Hand luggage for flights can prove a headache for many travellers given the sheer number of rules that come with taking a bag onto a plane these days. Invariably at airport security, someone is caught out by a rogue bottle of oversized conditioner or metal detector-inducing jewellery. However, it’s not just industry regulations jet setters need to abide by.
Elizabeth Rhodes, Head of Communications at British luggage company Antler, has shared her expert baggage advice exclusively with Express.co.uk.
Rhodes explained the importance of taking along the right sort of bag as hand luggage.
“Airline restrictions are tricky and they can easily catch you out, so, whilst it sounds obvious, it’s always worth checking before you travel,” said Rhodes.
“If you really don’t want to pay extra to take a bag into the cabin, then a backpack or holdall, like our best-selling Chelsea overnight bag, is your safest bet.
“Because a holdall is squish-able, it fits much more easily into the overhead locker or under the seat in front of you, when space is at a premium.”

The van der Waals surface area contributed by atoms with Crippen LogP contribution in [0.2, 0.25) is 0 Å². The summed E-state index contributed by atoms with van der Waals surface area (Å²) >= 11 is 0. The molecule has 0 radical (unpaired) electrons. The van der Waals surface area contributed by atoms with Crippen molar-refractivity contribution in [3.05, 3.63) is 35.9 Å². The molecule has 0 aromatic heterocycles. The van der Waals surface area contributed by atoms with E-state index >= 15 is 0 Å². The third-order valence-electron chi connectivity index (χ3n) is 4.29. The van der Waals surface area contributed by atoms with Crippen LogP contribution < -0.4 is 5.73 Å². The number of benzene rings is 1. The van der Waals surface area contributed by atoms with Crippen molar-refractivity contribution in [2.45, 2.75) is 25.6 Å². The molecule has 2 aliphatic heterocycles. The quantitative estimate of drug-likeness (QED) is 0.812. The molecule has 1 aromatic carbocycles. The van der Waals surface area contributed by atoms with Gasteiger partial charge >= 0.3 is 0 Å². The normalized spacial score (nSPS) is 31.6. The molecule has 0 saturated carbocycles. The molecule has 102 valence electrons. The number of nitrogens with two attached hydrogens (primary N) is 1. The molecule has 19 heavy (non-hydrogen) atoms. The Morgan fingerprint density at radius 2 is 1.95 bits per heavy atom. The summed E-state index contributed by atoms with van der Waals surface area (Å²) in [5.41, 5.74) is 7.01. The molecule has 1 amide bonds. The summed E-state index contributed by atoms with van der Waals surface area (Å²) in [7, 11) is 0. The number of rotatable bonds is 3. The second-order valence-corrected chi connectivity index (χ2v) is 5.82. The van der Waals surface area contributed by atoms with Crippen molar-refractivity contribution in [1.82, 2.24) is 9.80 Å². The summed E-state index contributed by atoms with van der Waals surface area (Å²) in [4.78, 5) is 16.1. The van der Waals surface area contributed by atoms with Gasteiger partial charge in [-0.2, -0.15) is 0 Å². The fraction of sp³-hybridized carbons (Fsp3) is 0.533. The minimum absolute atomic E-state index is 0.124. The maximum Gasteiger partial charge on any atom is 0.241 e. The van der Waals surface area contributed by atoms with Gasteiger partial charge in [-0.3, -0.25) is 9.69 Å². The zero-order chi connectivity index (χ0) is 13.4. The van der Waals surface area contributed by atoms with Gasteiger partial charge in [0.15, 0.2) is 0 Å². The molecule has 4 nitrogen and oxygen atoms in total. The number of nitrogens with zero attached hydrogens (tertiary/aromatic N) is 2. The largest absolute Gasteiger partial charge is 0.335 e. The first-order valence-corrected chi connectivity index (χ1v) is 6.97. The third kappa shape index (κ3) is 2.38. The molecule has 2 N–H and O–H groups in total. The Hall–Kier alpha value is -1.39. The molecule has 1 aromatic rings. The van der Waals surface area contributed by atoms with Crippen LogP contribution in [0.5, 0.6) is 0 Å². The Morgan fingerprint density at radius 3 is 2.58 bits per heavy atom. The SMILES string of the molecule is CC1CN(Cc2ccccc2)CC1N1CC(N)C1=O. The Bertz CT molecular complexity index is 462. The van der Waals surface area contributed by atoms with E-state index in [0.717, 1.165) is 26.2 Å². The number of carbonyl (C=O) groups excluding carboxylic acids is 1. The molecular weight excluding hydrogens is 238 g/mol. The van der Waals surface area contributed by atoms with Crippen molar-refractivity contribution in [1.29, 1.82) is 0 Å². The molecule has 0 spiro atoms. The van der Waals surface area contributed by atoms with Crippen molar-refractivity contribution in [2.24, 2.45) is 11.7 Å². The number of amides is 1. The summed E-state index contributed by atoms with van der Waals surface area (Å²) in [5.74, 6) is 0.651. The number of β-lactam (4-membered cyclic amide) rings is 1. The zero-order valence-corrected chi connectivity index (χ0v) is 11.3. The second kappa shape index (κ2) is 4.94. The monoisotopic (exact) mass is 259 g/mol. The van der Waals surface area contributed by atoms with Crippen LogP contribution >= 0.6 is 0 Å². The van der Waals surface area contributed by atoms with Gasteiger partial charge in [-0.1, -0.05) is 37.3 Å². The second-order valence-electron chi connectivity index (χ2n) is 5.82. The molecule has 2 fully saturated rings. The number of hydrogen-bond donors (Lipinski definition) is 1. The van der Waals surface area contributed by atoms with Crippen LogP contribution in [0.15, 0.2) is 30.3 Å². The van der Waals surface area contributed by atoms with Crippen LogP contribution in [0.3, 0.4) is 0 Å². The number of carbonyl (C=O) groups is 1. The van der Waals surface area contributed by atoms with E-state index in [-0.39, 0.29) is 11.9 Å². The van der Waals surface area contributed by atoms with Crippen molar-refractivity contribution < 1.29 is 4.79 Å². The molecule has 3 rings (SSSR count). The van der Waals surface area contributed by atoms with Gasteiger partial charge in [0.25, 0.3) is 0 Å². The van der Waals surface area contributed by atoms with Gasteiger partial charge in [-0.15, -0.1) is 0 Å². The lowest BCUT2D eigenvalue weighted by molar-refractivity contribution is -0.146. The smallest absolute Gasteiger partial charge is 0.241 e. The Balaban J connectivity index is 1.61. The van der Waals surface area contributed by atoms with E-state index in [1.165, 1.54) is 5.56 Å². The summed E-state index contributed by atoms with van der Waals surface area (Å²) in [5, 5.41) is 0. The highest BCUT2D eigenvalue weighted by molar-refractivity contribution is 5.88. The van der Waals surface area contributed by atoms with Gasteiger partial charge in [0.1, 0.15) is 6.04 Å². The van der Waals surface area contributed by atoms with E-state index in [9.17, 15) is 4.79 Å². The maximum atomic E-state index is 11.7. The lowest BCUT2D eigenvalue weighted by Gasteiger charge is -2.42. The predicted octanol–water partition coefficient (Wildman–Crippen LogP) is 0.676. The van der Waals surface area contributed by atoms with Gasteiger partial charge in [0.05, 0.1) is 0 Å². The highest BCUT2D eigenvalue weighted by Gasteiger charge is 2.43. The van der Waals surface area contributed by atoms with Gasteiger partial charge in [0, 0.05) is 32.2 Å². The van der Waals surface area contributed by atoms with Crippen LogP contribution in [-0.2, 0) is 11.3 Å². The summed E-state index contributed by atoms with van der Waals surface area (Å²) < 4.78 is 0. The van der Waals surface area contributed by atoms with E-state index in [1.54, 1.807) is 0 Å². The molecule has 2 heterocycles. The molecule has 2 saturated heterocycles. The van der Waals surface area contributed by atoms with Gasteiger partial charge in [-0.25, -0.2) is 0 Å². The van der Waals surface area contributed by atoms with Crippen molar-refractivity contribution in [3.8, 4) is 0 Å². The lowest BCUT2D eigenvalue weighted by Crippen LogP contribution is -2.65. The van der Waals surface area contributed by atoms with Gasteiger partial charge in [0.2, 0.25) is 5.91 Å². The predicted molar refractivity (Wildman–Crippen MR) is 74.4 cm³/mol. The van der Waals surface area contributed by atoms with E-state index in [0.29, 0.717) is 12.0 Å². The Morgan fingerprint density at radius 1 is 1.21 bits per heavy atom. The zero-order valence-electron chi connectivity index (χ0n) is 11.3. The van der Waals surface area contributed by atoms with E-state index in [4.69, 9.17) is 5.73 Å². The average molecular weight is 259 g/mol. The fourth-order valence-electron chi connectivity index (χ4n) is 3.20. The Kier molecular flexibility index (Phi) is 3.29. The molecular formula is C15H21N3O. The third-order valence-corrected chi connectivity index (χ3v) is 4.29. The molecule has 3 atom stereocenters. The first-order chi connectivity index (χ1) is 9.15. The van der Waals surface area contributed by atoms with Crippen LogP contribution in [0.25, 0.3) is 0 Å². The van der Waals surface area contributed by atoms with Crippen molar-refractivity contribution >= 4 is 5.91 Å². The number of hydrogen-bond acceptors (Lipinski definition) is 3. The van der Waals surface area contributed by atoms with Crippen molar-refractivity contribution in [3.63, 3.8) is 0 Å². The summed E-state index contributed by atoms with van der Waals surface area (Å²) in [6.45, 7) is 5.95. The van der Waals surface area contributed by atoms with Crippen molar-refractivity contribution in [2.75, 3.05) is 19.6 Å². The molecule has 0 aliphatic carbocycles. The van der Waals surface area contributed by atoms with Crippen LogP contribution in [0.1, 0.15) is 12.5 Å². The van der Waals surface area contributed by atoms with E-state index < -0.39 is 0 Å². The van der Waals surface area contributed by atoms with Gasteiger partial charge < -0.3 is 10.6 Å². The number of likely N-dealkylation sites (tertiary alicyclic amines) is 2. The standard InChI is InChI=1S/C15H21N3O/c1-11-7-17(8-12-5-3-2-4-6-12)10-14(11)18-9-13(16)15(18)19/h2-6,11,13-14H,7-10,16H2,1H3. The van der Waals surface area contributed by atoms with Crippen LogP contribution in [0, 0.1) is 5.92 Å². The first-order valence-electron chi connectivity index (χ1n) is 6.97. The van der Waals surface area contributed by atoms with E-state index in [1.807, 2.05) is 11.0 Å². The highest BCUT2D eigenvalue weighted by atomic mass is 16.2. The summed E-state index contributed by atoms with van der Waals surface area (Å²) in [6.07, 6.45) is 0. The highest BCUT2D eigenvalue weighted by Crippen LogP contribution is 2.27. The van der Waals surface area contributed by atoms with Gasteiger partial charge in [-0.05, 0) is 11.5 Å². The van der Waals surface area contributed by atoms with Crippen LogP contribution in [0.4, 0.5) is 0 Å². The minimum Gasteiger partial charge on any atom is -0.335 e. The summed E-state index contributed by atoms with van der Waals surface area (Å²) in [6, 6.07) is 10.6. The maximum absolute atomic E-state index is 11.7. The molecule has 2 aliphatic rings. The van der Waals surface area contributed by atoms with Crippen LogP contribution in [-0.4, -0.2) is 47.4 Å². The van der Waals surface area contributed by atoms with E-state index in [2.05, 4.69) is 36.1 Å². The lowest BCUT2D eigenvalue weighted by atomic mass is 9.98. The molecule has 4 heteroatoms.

If you insist on taking a suitcase as hand luggage – or indeed are taking hold luggage, then, again you need to choose your baggage wisely.
Rhodes cautioned against picking a case which has an entirely flat surface.
While you may prefer the look or think you’ll fit more in with one of these, such a suitcase is likely to be weaker.
“Beware of cases with an entirely flat surface,” explained Rhodes.
“The distinctive ridges in the shells of our hard-sided cases aren’t for good looks alone, they’re there because a curved surface is up to four times stronger than a flat surface.
“And in the world of luggage, that means you have a suitcase that’s more robust, without adding any weight.”
A curved base on a hard-sided case is there because “it ensures that your case won’t sag or dip when packed full,” Rhodes said.
Localised reinforcement built into the structure of cases is also the kind of detail that you only get from a trusted brand.
“When shopping for hand luggage, and if you’re looking for a case that will get regular use, you’ll need something robust and hard-wearing,” Rhodes pointed out.
“If you’re keen for a hard-sided suitcase, then look out for one made of polycarbonate – it’s extremely strong, especially when used in its pure form like on our Clifton case.”